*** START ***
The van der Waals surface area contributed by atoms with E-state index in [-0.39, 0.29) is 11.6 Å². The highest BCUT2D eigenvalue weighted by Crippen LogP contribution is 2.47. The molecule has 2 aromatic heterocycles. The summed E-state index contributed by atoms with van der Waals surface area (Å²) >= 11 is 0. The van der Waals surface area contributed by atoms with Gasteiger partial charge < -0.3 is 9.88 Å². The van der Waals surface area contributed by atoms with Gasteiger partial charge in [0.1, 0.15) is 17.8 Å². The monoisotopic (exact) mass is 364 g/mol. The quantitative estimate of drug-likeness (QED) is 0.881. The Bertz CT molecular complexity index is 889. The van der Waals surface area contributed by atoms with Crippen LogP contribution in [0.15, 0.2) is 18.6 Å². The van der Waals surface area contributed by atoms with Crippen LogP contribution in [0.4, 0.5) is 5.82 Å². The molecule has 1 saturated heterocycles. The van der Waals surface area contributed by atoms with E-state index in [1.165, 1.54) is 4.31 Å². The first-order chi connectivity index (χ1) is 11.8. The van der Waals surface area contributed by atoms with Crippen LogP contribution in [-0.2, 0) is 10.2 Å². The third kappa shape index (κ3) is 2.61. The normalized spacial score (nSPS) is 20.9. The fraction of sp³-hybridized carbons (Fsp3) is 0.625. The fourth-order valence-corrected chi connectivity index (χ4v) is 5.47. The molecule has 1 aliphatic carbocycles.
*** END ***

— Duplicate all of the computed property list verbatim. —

The van der Waals surface area contributed by atoms with E-state index in [-0.39, 0.29) is 11.6 Å². The highest BCUT2D eigenvalue weighted by Crippen LogP contribution is 2.47. The molecule has 2 aromatic heterocycles. The summed E-state index contributed by atoms with van der Waals surface area (Å²) >= 11 is 0. The van der Waals surface area contributed by atoms with Gasteiger partial charge < -0.3 is 9.88 Å². The van der Waals surface area contributed by atoms with Gasteiger partial charge in [0.1, 0.15) is 17.8 Å². The monoisotopic (exact) mass is 364 g/mol. The quantitative estimate of drug-likeness (QED) is 0.881. The Bertz CT molecular complexity index is 889. The van der Waals surface area contributed by atoms with Crippen LogP contribution in [0.15, 0.2) is 18.6 Å². The van der Waals surface area contributed by atoms with Crippen LogP contribution in [0.4, 0.5) is 5.82 Å². The molecule has 1 saturated heterocycles. The van der Waals surface area contributed by atoms with E-state index in [1.165, 1.54) is 4.31 Å². The first-order chi connectivity index (χ1) is 11.8. The van der Waals surface area contributed by atoms with Crippen LogP contribution in [-0.2, 0) is 10.2 Å². The third kappa shape index (κ3) is 2.61. The normalized spacial score (nSPS) is 20.9. The fraction of sp³-hybridized carbons (Fsp3) is 0.625. The fourth-order valence-corrected chi connectivity index (χ4v) is 5.47. The molecule has 1 aliphatic carbocycles.